We’re not sure where the time has gone, but 2021 is already coming to an end. On top of the hustle of harvest, the team at Traynor is also busily prepping the vineyard and winery for the winter ahead. Many may think winter means things slow down in Prince Edward County as visitors slowly dwindle with the temperatures, but the truth is there is no such thing as a slow time at a growing family-owned winery. So, what has the team been up to?
One of Mike Traynor’s philosophies with the vineyard is to let it sit after the initial shock of harvest. Working the vines and picking the grapes impacts their health, so the team always makes sure to leave at least two weeks after harvest to just let the vines rest without any disruptions to reacclimatize themselves and deal with the stress of having lost all their grapes. This year it was nearing the last week of October by the time the team was able to go back into the vineyard and begin maintenance for winter.
November was all about winterizing the vineyard, while simultaneously continuing the work from harvest, including bottling, and prepping new releases, holiday sales and shipping and keeping the tasting patio open.
For the Chardonnay and Sauvignon Blanc fields, winterizing is an extremely labour-intensive process. First the team must prune the fields, removing almost 90% of the plant you see during the growing season. They then bring down about two canes to the wires, which will provide growth in the new year. Once that is done, the vines are covered with the geotextiles to protect the vines from the harsh temperatures of Ontario winters.
Pruning can take a few days to get through alone — each plant is assessed separately to decide which canes to keep, and which should be removed to produce the healthiest plant in the growing season. Once the chosen canes have been brought down to the wire, the team rolls out the geotextile blankets, covers the vines and then pin them down. That can take another few days, but then the vines are ready to rest for the winter. This year the team was able to avoid any burying with the use of the geotextiles. Many wineries in Prince Edward County are taking this approach with their vines since it has proven to be beneficial to their overall health and the volume and quality of fruit being produced.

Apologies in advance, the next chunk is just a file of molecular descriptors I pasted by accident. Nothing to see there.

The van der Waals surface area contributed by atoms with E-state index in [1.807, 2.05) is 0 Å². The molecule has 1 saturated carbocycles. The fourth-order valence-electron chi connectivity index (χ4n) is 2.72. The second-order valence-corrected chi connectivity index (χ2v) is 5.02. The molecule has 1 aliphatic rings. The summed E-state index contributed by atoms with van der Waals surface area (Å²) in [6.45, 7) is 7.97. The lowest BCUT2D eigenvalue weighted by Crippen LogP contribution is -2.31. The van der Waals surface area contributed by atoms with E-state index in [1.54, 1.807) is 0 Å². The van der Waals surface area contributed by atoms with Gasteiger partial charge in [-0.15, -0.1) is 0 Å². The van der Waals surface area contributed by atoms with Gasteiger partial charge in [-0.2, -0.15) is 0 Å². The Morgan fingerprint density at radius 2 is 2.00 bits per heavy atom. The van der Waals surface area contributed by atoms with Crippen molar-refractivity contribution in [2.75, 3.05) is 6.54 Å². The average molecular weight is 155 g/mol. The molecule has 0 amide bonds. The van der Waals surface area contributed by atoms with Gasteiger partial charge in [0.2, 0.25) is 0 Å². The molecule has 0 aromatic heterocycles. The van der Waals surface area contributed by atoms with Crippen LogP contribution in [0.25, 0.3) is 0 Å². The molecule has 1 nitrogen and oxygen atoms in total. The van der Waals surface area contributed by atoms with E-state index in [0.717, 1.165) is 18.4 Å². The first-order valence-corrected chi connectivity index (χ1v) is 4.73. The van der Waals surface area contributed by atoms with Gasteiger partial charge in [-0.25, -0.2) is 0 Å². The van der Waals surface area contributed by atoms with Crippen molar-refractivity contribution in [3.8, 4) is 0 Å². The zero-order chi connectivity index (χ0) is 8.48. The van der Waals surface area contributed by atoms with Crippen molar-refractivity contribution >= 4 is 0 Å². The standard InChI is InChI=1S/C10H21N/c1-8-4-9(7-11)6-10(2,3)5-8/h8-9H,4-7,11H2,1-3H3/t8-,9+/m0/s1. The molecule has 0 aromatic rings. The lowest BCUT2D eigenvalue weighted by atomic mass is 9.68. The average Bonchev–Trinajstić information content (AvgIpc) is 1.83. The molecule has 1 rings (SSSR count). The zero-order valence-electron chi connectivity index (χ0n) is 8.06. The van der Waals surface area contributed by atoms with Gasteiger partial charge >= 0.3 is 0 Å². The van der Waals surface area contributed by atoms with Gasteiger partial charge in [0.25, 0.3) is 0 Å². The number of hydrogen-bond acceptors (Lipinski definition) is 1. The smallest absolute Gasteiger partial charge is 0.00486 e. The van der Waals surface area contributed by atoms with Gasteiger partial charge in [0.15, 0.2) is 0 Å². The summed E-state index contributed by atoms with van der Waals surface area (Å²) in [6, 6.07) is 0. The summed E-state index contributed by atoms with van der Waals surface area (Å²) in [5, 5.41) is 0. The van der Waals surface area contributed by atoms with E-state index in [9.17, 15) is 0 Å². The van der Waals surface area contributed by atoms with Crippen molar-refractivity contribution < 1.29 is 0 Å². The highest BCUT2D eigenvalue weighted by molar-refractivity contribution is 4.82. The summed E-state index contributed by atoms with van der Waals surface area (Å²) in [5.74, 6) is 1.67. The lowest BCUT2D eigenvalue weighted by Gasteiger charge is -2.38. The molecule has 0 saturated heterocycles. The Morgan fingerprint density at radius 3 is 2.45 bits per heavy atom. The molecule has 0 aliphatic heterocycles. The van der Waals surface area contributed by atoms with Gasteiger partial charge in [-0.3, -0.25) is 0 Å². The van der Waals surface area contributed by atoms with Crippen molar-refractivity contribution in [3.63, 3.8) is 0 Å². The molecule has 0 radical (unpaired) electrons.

Hybrids like the Marquette and Frontenac Gris require far less work, since they can survive in temperatures as low as -35 °C. The team can essentially leave them as is and let them do their thing. Throughout the winter, when it isn’t too cold, the team will check in on the vines and apply the same pruning practices to them as they did to the Chardonnay and Sauvignon Blanc in the late fall. This can happen any time in the winter, as long as it happens before the buds break.
The rest of the plants on the vineyard that are key to the biodiversity found on the property are established for the most part and can survive year-round without little maintenance. When the team was planning which species to plant, they tried to find plants that naturally existed in Prince Edward County, or similar climates so that they wouldn’t add onto the already busy workload around harvest.
In addition to prepping the vines and plants for winter, the team has been hard at work over the last few years to make sure the patio and tasting room can remain open year-round — that includes heating on the patio and maintaining the firepits. The winery will be open every day besides Christmas and New Year’s Day this winter, so be sure to stop by and give the new wines a try for yourself!
It’s an amazing time to give the winery a visit and sit by the fire while enjoying some delicious wine. Check out @traynorvineyards on social for real-time updates and details about how you can visit.